We continued our 4th of July tradition of hiking by checking off another of William L. Sullivan’s featured hikes, West Zigzag Mountain (Hike #68 “100 Hikes/Travel Guide Northwest Oregon & Southwest Washington” 4th edition). He actually describes two hikes, a 1.8 mile round trip to Castle Canyon and an 11+ mile round trip to the former West Zigzag lookout site. We chose the longer hike for this visit which starts from Zigzag Mountain Trailhead.
Parking area is just a wide spot in the road.
Two trails start at the trailhead, the Zigzag Mountain Trail heads uphill to the left while the Road 19 Trail follows the closed road to the right. The Road 19 trail connects with the Castle Canyon Trail in 1.1 miles.
After a short steep climb the Zigzag Mountain Trail arrived at a wilderness permit box and Mt. Hood Wilderness map.
After filling out one of the self-issue permits we began to climb. Our last two hikes had cumulative elevation gains right around 4000′ so today’s 3100′ was a little better. It also helped that unlike the trails on our previous two climbs the Zigzag Mountain trail utilized a number of switchbacks to keep the grade much more manageable.
Zigzag Mountain Trail entering the Mt. Hood Wilderness.
The climb was forested with a few flowers present at the lower elevations.
Queen’s cup and bunchberry
As we climbed we began to see a fair amount of rhododendron in bloom.
The trail made 15 switchbacks over the first two miles before straightening out for a bit along a ridge.
We passed a small rock garden with some penstemon along the ridge.
The ridge was a bit more open and here we found some beargrass and lupine blooming. There were also opportunities for views but it had clouded up overnight and those clouds weren’t burning off very quickly.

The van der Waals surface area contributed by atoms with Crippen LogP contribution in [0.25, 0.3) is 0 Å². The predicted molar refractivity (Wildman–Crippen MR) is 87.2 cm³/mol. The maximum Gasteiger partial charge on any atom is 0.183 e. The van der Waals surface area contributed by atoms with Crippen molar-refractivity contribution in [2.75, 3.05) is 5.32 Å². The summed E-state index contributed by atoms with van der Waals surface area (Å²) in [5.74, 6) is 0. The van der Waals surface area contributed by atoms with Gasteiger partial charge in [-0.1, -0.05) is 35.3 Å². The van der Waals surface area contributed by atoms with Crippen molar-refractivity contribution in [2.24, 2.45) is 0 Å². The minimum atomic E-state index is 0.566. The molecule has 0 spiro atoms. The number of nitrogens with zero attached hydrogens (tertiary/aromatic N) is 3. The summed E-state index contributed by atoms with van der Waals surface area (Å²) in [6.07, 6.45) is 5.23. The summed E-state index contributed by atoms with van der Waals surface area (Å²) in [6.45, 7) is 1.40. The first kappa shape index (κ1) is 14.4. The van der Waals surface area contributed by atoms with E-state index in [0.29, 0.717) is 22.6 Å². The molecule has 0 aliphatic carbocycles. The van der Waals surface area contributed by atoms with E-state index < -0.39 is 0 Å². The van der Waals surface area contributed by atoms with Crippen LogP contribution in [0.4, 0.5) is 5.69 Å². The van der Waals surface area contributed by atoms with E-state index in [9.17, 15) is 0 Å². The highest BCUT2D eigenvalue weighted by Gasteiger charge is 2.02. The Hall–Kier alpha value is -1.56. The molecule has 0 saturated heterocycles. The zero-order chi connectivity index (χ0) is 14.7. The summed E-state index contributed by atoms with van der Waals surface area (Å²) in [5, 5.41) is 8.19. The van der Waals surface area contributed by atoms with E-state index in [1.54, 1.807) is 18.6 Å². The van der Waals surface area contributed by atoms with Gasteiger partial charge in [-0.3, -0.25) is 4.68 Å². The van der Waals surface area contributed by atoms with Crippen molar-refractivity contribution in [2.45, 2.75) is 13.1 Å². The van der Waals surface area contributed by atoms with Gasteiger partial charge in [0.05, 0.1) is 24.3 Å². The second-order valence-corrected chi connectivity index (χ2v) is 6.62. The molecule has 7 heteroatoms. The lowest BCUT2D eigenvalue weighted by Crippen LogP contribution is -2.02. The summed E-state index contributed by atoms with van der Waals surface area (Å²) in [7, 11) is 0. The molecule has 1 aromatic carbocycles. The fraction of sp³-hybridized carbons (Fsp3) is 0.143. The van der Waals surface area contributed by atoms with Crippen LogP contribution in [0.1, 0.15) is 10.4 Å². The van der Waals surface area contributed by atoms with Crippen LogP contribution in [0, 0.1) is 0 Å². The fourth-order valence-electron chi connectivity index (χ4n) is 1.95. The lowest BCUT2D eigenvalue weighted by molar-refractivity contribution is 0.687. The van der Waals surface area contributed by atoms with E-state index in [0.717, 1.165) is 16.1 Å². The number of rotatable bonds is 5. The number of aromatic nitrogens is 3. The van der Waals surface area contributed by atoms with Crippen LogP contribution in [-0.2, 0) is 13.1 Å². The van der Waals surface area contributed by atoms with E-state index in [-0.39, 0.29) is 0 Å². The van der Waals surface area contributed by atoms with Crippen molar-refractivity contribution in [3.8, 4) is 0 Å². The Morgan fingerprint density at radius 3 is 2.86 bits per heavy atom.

The trail spent little time on the ridge top and instead rose up and down switching sides of the ridge as it passed under rock outcrops.
Trillium along the north facing side of the ridge.
Passing a rock outcrop.
West Zigzag Mountain from the trail.
Back to the north facing side.
Now on the south facing side.
Near the 2.5 mile mark we came to a rocky viewpoint where we had a nice view of West Zigzag Mountain ahead but not of much else due to the clouds.
Sub-alpine mariposa lily at the viewpoint.
Another series of switchbacks followed before the trail straightened out following the ridge of Zigzag Mountain near the 3 mile mark. After another three quarters of a mile of climbing the trail began a series of ups and downs along the ridge. This lasted for the final 2.5 miles to the former lookout site although none of them were very long or too steep. While there weren’t any wildflowers meadows on this hike there were quite a few flowers to be seen along the way.
Lupine and paintbrush
Beargrass and rhododendron
More cliff beardtongue
On the ridge just before reaching the lookout site.
Around the 5.25 mile mark we came to what would have been a great view of Mt. Hood if not for the clouds.
After crossing the ridge the trail emerged from the forest near some rock outcrops that framed the forest below.
We followed a short path led to the top of the southern outcrop where we had a view over to the former lookout site.
Former lookout site in the tress to the left.
We sat on the outcrop and watched the clouds pass by.
With the limited views outward we focused our attention down picking out a few flowers that we hadn’t seen on other parts of the hike.
Some of the rocks in Castle Canyon
When we started to get a little chilly we decided to head back, but first we had to visit the former lookout site to ensure that we connected this hike with our 2012 hike.
View of the outcrop from the lookout site.
We returned the way we’d come spotting a few flowers that we’d missed going the other direction.
Monotropa uniflora aka ghost plant
Despite the clouds never burning off (we did eventually see a couple of slivers of blue sky) it was a good day for the hike. The flowers were good and the clouds kept the temperature down and the gradual grade of the trail kept the 11.4 miles from feeling difficult. We wound up passing 8 other hikers on our return trip which is a pretty low number for a Saturday hike on a trail as close to Portland as this one is so that was also a plus as we are still doing our best to practice proper social distancing. We capped off our 4th by watching the fireworks in our neighborhood with our son and my parents. Happy Trails!
Flickr: West Zigzag Mountain